Through illicit ticket sales, some graduates made hundreds and allowed others to shirk the University’s two-guest rule –– creating an economic barrier for students’ families to enjoy the once-in-a-lifetime event.
In late April, the University announced that its in-person commencement would provide two tickets to each graduate. The statement specified that the tickets would be non-transferable, despite the short notice for families potentially traveling to Ithaca from across the globe.
A number of graduates, however, paid little heed to this condition, taking to GroupMe, Reddit and word of mouth to peddle their unused commencement tickets to those with the hopes of allowing more friends and family members to watch as they received their diploma.
Those who sought out more tickets, including Cameron Dunbar ’21, reached out to their social circles and kept an eye on social media to find more.
Like many students, Dunbar’s family had already decided to come to Ithaca without plans to attend the commencement ceremony. Starting her search early and enlisting the help of friends allowed Dunbar to buy two tickets for her siblings for about 30 dollars each.
As the commencement approached, however, Dunbar saw prices skyrocket, with some sellers advertising tickets as high as $750 a ticket.
“It became pretty upsetting to people who didn’t have the money,” Dunbar said. “I know that I had a ceiling on what I was going to pay. So it became really frustrating to see that it became such an elitist thing.”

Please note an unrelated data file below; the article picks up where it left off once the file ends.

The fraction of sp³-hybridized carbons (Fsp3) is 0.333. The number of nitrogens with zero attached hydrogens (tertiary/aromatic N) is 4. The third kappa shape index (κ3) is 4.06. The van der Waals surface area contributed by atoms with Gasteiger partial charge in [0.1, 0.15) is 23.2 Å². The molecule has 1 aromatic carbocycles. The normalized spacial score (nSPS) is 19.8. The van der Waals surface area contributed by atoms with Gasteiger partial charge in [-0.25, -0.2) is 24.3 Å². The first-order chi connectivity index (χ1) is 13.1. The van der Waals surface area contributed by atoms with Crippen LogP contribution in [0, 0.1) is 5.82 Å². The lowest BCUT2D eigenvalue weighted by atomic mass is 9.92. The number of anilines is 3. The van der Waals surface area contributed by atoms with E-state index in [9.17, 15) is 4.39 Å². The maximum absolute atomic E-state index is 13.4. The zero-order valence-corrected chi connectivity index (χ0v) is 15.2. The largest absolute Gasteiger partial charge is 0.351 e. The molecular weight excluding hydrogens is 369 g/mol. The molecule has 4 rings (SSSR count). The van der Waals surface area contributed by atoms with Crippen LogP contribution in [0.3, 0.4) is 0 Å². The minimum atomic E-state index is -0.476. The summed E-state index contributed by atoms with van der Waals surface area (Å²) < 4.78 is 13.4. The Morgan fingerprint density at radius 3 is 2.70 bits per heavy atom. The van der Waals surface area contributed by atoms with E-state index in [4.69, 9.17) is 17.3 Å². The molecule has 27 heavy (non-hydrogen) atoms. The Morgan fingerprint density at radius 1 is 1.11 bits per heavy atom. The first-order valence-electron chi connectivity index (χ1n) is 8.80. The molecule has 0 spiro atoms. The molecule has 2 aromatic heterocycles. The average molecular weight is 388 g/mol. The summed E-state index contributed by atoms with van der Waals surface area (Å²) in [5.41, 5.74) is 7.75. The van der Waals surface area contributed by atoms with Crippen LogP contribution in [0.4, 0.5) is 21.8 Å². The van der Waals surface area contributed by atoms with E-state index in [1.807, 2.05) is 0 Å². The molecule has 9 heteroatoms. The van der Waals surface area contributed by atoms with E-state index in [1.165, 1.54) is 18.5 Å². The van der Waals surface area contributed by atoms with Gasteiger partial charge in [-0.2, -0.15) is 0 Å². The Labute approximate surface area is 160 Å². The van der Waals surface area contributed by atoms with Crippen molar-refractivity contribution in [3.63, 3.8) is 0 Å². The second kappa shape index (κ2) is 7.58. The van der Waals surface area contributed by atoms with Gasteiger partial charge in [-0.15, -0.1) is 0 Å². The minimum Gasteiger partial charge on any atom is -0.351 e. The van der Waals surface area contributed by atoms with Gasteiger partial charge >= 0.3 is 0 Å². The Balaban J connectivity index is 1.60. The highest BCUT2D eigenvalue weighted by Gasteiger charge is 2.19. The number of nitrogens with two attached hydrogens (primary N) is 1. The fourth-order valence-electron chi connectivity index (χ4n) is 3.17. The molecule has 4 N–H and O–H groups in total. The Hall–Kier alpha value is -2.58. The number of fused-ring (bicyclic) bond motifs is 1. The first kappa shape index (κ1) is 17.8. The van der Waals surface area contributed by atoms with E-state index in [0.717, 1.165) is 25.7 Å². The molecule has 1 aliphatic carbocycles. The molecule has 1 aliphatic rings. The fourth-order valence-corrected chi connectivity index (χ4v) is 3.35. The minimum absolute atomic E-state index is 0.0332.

Dunbar noted that students with higher budgets could afford more tickets, putting a high price on the chance to celebrate with more of their loved ones. She expressed her wish that the University had provided accommodations for visiting family.
”It’s a pretty unfair process and a very frustrating process,” Dunbar said,
The last minute changes and logistical issues were especially challenging for low-income students. Miranda Laverty ’21 noticed how expensive tickets became through class group chats.
“I started seeing messages on the group chats, especially for first generation or low income students, about how unfair it is for those students because [tickets] were going for over $400,” Laverty said.
Aurora McKenzie ’21 was one of the earliest to request tickets on social media, and found two extra tickets for her siblings for less than $200. It was when she was helping a friend find tickets later in the process that she encountered the exorbitant prices.
“The people were actually trying to make a huge profit off of others,” McKenzie said. “I just got really upset and advocated for the people who are trying to just get their family members to see it.”